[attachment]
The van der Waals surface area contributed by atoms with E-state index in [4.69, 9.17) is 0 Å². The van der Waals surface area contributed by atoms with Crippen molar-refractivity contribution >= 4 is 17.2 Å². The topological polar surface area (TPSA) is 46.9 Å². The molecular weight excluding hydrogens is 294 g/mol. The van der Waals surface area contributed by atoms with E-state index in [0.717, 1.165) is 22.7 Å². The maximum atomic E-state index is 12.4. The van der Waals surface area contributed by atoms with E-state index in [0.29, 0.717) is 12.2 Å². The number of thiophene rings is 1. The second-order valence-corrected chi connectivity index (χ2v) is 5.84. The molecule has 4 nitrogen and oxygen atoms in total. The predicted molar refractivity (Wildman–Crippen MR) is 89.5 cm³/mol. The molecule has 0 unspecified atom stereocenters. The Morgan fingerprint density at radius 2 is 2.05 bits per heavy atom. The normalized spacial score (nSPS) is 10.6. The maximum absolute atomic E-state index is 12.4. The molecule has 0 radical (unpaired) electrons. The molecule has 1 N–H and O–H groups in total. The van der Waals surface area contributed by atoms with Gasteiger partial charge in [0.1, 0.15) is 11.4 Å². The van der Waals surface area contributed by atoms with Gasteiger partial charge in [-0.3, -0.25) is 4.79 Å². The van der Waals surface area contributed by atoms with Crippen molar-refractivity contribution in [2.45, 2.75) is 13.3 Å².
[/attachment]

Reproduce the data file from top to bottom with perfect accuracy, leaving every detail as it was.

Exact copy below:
The van der Waals surface area contributed by atoms with E-state index in [4.69, 9.17) is 0 Å². The van der Waals surface area contributed by atoms with Crippen molar-refractivity contribution >= 4 is 17.2 Å². The topological polar surface area (TPSA) is 46.9 Å². The molecular weight excluding hydrogens is 294 g/mol. The van der Waals surface area contributed by atoms with E-state index in [0.717, 1.165) is 22.7 Å². The maximum atomic E-state index is 12.4. The van der Waals surface area contributed by atoms with E-state index in [0.29, 0.717) is 12.2 Å². The number of thiophene rings is 1. The second-order valence-corrected chi connectivity index (χ2v) is 5.84. The molecule has 4 nitrogen and oxygen atoms in total. The predicted molar refractivity (Wildman–Crippen MR) is 89.5 cm³/mol. The molecule has 0 unspecified atom stereocenters. The Morgan fingerprint density at radius 2 is 2.05 bits per heavy atom. The normalized spacial score (nSPS) is 10.6. The maximum absolute atomic E-state index is 12.4. The molecule has 0 radical (unpaired) electrons. The molecule has 1 N–H and O–H groups in total. The van der Waals surface area contributed by atoms with Gasteiger partial charge in [0.1, 0.15) is 11.4 Å². The van der Waals surface area contributed by atoms with Gasteiger partial charge in [-0.3, -0.25) is 4.79 Å². The van der Waals surface area contributed by atoms with Crippen molar-refractivity contribution in [2.45, 2.75) is 13.3 Å².